The Tipping Point is chock full of stellar Atmos mixes—turned in by the ever-indefatigable Steven Wilson—but the track with the greatest depth from top to bottom is Orzabal’s six-minute ode to potential forgiveness, “Rivers of Mercy.” It’s a marvel of mood-balancing, as impassioned vocalist Orzabal emerges just right of center on the second verse, rolling slightly left and then back again with the next line as new percussion, guitar, and piano take over the support role. “Drop me in rivers of mercy” may in fact be the prayer we all need right about now, as each impassioned reading of that line resides in the heavens, just as it should. Also, fair warning—be prepared for the ramped-up, all-in, all-around, truly majestic volume swell that dominates the song’s back half. “Mercy” is clearly in tune with the tenor of the times.


Can it really be 20 full years since singer/songwriter/piano ingenue Norah Jones burst on the scene with her stunning, multiple-Grammy Award-winning February 2002 debut album, Come Away With Me? (Yep, it can!) The immediate impact of its lead-track sensation “Don’t Know Why” is what sealed Jones as the real deal in the first place—and it mesmerizes the ears (and soul) even more fully in its Dolby Atmos incarnation. “Why” opens with a solid bassline and brush drums right down the middle, with guitar figures supplied by the song’s composer, Jesse Harris, trading riffs amongst themselves across the soundfield. Jones’ own piano lines are slightly back in the mix here, the ensuing instrumentation foreshadowing the melody of the eventual chorus before she even gets to singing her first vocal lines, “I waited ’til I saw the sun / I don’t know why I didn’t come.” Her wholly engaging, breathy vocals are fully out front at this point in the mix, a stunning reminder of how a true star was literally born in the span of 20 seconds. For all of the above reasons and more, you and I both know exactly why “Don’t Know Why” is duly anointed as one of the best immersive audio tracks of the year.


Mexican-American singer/songwriter and DIY success story Omar Apollo makes a strong splashdown with “Invincible,” the deeply soulful, lovelorn lead single from his April 2022 full-length album, Ivory—and it’s a track made even more Teflon in the Atmos arena. The measured intro guitar line takes root center left, and I just can’t get enough of the resultant amp buzz and hum that goes right along with it down the center. Featured guest Daniel Caesar drops the opening falsetto salvo “If I were to go” from on high, the counter harmony vocal initially nestling over to the left before floating right. Apollo shoots out of a cannon halfway into the track with an impassioned rapped section, his flow swirling across the plane from right to left as Caesar continues to do his higher-up thing behind the main action, soon enough returning to the forefront with layered wailings to keep it all invincibly interesting. “I’m not invincible,” Apollo admits at one point—but, imo, his truly fresh approach to this earworm-inducing track is pretty bleepin’ hard to beat upon repeat listens in Spatial Audio. Truth is, “Invincible” is one of the most unexpectedly exciting new tracks I’ve heard this year, resulting in Omar Apollo now having a prime pole position in my Top 5 fave immersive audio tracks of 2022.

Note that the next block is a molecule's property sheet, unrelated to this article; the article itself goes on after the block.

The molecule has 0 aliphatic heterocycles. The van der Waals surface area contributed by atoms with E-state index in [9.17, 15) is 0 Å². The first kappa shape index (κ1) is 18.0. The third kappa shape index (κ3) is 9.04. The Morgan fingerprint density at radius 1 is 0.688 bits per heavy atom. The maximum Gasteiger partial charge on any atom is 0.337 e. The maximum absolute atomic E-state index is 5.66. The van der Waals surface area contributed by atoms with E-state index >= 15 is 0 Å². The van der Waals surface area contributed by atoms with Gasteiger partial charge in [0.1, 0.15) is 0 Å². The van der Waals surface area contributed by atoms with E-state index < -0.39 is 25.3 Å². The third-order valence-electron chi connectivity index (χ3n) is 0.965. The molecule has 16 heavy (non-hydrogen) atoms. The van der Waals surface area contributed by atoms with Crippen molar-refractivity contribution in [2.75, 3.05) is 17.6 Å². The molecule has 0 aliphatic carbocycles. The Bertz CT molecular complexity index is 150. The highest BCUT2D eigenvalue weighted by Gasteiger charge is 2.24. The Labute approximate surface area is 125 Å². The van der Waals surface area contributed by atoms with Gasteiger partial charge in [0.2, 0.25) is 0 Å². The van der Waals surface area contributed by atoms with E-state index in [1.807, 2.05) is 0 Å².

A veritable houseful of tracks by L.A. legends The Doors came onto the Dolby Atmos marketplace earlier this year and, being a consummate fan of the legendary envelope-pushing ’60s band, I just had to check them all out, most especially one of my absolute favorite tracks of theirs—“Riders on the Storm,” the last cut on Side 2 of their April 1971 swan song of sorts, L.A. Woman. “Storm” literally takes to the skies in Atmos, even higher than it could have ever achieved before. A veritable pounding sheet of rain comes out of the clouds as drummer John Densmore’s insistent cymbal taps arrive center left before moving slightly across midfield and back, with guest musician Jerry Scheff’s bass line falling over to the right, and Ray Manzarek’s masterfully sprinkled Rhodes piano lines wafting fully across the stage before perching mostly on the left side. Vocalist/shaman Jim Morrison enters center right to begin the first part of the title phrase “Riders on” before “the storm” shimmers over to the middle and up on high. Robby Krieger’s counter tremolo guitar riff joins in next, far over to the right. Morrison continues high in the middle, a whispery echo of each vocalized line following a millisecond behind him. Eerie and atmospheric, but in all the right ways. Clearly, “Riders on the Storm” has stormed its way to the forefront of what immersive audio has to offer.


The phrase “immersive audio” and the name of producer Giles Martin are practically synonymous terms these days, and his magic Atmos touch is out in full force on “Lucy in the Sky With Diamonds (Remix),” an updated Spatial Audio take on this most head-trippy of tracks from The Beatles’ truly seminal June 1967 masterpiece, Sgt. Pepper’s Lonely Hearts Club Band. John Lennon’s proto-psychedelic spin on an Alice in Wonderland-like scenario by way of a phrase his young son Julian coined for a drawing he made, “Lucy”—by definition alone—deserves to be heard way up in the clouds as much as possible, and Martin’s wide-open mix does not disappoint in that regard. The opening, effects-laden Lowrey organ lines played by Paul McCartney establish the track’s dreamy-trippy vibe all across the field. When John Lennon arrives at the knew-it-was-coming line “so incredibly high,” this is where Spatial Audio shows its true mettle. In Martin’s admittedly brilliant 5.1 mix of “Lucy” on the Blu-ray included in the 2017 50th anniversary box set for Pepper, the height of this lyric can really only go as far up in the plane as allotted—but out here in the most masterful Appleland of Atmos, the height ceiling is, well, literally the true ceiling of whatever room and/or headspace you just happen to be in at the time you’re listening to it. Truly, the sky’s the limit for “Lucy” in Atmos. (Go here to find out what Martin told me about mixing The Beatles’ seminal August 1966 album Revolver, one of the key precursors to “Lucy,” in Atmos.)